Butterflies of the Amazon and Andes
Dingy Emesis
Emesis ocypore  GEYER, 1837
subfamily - RIODININAE
Tribe - Incertae sedis

Emesis ocypore ocypore, male, Mariposas, Satipo, Peru Adrian Hoskins
The distinctive wing pattern and shape of Emesis make them instantly recognisable as a genus, but some of the 41 known species can be very difficult to tell apart.
The male of Emesis ocypore is similar to lucinda, but the latter is larger, has more linear markings, and has a wider grey area at the apex of the forewings.
Emesis ocypore is a very widespread species, found from Costa Rica to Peru and Bolivia. There are 3 subspecies. The illustrated subspecies ocypore ocypore is found in Peru, Bolivia, and in the states of Mato Grosso and Rondonia, in Brazil.
This species occurs in forested habitats at altitudes between about 200-1400m.
I have no information specific to ocypore. The eggs of Emesis species are typically white and highly sculptured. They are laid singly or in clusters of up to 30, according to species. The known larval foodplants encompass the families Ranunculaceae, Euphorbiaceae, Rhizophoraceae, Sterculiaceae, Anacardiaceae and Nyctaginaceae.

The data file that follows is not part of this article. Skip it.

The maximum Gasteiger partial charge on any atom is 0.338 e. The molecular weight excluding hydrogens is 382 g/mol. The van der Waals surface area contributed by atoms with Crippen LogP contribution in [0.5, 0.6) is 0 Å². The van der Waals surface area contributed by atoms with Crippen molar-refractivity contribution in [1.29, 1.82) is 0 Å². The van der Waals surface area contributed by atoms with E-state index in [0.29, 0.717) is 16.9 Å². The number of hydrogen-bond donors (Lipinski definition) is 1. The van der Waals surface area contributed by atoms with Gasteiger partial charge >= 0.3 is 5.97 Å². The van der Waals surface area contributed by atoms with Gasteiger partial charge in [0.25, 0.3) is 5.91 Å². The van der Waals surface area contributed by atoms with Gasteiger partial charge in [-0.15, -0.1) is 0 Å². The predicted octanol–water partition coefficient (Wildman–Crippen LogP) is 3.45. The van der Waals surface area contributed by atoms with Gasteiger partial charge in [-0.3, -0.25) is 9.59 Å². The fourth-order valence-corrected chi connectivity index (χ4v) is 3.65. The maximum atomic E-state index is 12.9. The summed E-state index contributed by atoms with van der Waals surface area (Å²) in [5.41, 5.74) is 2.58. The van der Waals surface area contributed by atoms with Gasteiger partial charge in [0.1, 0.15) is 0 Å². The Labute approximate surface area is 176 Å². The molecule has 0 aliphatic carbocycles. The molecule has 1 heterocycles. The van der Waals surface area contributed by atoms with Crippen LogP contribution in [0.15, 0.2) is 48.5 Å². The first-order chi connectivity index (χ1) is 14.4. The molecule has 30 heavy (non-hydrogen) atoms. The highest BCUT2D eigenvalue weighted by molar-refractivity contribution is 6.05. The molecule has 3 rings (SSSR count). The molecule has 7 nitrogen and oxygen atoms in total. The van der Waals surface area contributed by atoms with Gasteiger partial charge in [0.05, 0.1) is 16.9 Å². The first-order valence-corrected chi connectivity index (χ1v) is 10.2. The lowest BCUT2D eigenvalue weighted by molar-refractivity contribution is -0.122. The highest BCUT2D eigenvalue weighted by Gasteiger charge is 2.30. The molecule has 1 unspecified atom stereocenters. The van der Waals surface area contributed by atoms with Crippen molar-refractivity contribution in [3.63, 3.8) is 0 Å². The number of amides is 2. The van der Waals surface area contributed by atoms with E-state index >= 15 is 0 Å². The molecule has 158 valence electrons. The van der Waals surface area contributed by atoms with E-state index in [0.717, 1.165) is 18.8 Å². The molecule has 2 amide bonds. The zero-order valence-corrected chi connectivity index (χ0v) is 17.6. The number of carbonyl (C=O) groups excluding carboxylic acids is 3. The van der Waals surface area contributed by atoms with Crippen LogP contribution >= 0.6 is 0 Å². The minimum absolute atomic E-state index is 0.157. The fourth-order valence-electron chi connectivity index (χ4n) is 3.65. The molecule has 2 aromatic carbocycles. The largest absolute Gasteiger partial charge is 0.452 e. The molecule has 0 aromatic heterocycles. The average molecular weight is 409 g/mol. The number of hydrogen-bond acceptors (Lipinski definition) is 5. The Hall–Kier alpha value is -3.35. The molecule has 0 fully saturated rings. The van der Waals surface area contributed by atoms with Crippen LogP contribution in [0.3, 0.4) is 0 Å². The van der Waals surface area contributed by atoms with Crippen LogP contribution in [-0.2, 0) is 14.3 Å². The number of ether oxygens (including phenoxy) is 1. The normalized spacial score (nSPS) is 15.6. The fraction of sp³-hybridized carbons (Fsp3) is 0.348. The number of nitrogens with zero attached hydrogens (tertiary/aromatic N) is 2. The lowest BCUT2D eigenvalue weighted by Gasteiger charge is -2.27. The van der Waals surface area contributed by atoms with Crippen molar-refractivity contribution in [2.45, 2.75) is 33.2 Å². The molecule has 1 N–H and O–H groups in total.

Adult behaviour

On sunny days males are often seen imbibing moisture from shady forest tracks or dry river beds, but in overcast conditions they commonly appear in more open situations, and sometimes settle on foliage in forest edge habitats. When feeding they usually hold the wings outspread.

Females are seen much less frequently as they spend most of their time within the forest, but can occasionally be seen visiting flowers such as Lantana, Casaena, Hamelia or Croton.

Emesis ocypore ocypore, male, Mariposas, Satipo, Peru Adrian Hoskins



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